Close your eyes for a minute. Here we are, in a space, the subjective, collective space of the darkness of the body. I think of this as the place of imagination, of potential, but what are its qualities? It is objectless. There are no things in it. It is dimensionless. It is limitless. It is endless.
This is the space I think sculpture occupies—which is a bit of a paradox, as sculpture is about making material propositions—but I think that sculpture can connect us with this space.
OK, open your eyes. This is a place that I just would like you to look at differently because in general, closing and opening our eyes just asks us to look again at this world, so different from the world that we have been sharing with each other, the technological world. This allows us to look again at the elemental world that we all occupy. It is the environment of the intimate, subjective space that each of us lives in.
Can we use a body, any body, flesh or bronze, as an empty catalyst for a kind of empathy with the experience of space-time as it is lived by each of us, as we try to make connections between us as human beings, in this space-time that we are presently sharing? Can we use the memory of a body, of a human space, to catalyze an experience, again and again, to feel a firsthand, universal human experience, of elemental time?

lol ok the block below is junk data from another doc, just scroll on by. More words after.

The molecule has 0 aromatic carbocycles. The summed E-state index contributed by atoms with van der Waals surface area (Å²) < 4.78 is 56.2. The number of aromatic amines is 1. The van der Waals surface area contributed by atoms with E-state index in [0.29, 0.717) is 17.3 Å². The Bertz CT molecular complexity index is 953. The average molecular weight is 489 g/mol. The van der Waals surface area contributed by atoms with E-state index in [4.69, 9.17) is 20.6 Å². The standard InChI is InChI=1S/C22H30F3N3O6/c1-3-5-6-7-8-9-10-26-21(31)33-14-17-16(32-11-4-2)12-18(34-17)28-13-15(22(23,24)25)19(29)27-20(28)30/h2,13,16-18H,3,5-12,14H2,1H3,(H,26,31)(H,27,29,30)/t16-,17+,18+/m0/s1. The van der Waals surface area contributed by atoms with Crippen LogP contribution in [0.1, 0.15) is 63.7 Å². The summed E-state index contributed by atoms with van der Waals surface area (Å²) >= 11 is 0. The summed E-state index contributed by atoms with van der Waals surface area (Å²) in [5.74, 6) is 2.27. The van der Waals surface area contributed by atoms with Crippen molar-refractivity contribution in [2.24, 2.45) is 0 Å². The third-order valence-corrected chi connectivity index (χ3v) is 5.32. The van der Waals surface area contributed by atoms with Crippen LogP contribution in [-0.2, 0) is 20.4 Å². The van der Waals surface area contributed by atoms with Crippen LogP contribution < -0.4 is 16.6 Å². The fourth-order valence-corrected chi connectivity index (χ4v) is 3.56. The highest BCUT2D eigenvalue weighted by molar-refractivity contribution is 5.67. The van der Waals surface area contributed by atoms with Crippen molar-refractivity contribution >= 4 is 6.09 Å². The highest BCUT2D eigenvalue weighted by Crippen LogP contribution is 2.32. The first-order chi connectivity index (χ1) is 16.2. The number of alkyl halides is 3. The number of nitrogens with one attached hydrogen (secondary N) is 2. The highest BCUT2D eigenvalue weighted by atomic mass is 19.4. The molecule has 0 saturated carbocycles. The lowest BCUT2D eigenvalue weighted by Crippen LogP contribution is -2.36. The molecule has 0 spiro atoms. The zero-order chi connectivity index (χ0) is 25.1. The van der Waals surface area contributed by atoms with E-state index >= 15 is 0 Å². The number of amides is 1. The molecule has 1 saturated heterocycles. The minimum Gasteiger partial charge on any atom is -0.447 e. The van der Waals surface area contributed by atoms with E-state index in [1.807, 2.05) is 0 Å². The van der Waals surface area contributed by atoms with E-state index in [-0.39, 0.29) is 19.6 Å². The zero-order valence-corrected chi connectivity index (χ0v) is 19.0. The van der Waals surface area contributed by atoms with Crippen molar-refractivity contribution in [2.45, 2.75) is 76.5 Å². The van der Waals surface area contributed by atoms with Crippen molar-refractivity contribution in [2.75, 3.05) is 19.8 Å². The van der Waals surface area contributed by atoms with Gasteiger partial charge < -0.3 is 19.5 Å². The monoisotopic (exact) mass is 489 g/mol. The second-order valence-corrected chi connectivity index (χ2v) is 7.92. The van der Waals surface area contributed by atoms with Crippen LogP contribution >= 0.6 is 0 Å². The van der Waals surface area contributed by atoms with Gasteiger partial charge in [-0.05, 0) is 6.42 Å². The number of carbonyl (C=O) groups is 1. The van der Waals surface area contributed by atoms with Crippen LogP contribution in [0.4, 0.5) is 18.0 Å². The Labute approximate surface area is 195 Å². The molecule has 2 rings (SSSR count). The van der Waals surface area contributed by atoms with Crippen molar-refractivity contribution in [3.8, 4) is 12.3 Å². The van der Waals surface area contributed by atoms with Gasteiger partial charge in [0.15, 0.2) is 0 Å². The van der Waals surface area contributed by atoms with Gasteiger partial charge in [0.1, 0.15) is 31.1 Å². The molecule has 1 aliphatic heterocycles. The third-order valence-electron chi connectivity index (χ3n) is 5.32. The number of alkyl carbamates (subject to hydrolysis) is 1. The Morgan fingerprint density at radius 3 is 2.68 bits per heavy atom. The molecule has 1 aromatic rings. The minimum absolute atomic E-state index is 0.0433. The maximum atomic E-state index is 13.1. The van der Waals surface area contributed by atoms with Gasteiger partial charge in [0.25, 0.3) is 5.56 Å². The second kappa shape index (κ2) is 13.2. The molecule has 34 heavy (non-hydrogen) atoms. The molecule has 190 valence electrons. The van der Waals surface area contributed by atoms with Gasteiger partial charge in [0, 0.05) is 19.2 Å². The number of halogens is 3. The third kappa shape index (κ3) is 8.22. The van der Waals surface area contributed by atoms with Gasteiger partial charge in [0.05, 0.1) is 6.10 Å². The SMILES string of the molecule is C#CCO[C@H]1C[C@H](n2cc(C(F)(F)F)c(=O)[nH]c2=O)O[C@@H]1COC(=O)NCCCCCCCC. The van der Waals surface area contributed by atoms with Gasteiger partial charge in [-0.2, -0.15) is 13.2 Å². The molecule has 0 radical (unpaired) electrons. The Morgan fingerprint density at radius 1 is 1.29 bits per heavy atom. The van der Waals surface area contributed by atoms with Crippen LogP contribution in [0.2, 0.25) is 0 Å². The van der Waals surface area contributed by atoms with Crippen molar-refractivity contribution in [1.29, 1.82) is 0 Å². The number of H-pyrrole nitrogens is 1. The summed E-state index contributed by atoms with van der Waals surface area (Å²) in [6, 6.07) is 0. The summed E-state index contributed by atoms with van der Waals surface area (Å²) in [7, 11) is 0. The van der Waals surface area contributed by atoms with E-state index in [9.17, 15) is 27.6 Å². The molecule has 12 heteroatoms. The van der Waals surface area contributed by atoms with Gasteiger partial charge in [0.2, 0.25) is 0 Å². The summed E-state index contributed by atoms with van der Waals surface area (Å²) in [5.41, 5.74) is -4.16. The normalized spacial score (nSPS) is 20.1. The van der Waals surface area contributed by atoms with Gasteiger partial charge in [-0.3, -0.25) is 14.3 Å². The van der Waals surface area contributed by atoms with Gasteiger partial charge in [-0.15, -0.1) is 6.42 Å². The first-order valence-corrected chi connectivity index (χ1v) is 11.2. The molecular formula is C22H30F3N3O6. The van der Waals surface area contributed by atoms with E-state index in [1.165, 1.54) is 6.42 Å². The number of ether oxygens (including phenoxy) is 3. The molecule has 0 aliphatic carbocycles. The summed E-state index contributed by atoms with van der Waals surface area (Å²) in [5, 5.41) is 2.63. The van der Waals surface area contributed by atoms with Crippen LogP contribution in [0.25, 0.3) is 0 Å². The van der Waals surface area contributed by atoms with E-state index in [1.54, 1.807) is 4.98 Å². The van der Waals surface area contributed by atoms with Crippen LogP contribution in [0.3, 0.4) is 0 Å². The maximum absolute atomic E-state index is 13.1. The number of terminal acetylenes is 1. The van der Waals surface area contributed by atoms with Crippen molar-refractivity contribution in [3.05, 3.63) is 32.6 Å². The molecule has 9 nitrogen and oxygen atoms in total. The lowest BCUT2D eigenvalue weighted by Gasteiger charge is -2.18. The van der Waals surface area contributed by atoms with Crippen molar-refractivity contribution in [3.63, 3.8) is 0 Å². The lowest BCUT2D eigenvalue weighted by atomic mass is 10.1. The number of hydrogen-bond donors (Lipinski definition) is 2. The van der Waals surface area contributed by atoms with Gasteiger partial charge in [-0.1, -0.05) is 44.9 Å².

For me, art is not about objects of high monetary exchange. It’s about reasserting our firsthand experience in present time. As John Cage said, “We are not moving towards some kind of goal. We are at the goal, and it is changing with us. If art has any purpose, it is to open our eyes to that fact.” —Antony Gormley